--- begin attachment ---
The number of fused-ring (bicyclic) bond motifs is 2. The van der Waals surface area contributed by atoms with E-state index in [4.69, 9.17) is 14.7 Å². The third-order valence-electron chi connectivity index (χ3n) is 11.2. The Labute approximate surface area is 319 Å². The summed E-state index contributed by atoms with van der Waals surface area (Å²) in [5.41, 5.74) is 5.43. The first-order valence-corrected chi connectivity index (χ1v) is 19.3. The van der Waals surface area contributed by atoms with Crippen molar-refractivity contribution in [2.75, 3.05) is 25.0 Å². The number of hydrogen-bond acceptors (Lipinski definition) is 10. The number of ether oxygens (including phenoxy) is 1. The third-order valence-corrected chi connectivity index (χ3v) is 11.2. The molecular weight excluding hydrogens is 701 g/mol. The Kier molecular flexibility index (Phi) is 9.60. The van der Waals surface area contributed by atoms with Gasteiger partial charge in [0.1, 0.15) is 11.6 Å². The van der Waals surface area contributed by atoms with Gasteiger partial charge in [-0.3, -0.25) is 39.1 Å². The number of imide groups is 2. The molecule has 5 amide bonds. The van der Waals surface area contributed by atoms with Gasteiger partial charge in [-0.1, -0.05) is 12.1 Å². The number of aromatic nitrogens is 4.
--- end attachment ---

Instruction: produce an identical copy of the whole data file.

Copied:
The number of fused-ring (bicyclic) bond motifs is 2. The van der Waals surface area contributed by atoms with E-state index in [4.69, 9.17) is 14.7 Å². The third-order valence-electron chi connectivity index (χ3n) is 11.2. The Labute approximate surface area is 319 Å². The summed E-state index contributed by atoms with van der Waals surface area (Å²) in [5.41, 5.74) is 5.43. The first-order valence-corrected chi connectivity index (χ1v) is 19.3. The van der Waals surface area contributed by atoms with Crippen molar-refractivity contribution in [2.75, 3.05) is 25.0 Å². The number of hydrogen-bond acceptors (Lipinski definition) is 10. The number of ether oxygens (including phenoxy) is 1. The third-order valence-corrected chi connectivity index (χ3v) is 11.2. The molecular weight excluding hydrogens is 701 g/mol. The Kier molecular flexibility index (Phi) is 9.60. The van der Waals surface area contributed by atoms with Gasteiger partial charge in [0.1, 0.15) is 11.6 Å². The van der Waals surface area contributed by atoms with Gasteiger partial charge in [-0.3, -0.25) is 39.1 Å². The number of imide groups is 2. The molecule has 5 amide bonds. The van der Waals surface area contributed by atoms with Gasteiger partial charge in [-0.1, -0.05) is 12.1 Å². The number of aromatic nitrogens is 4.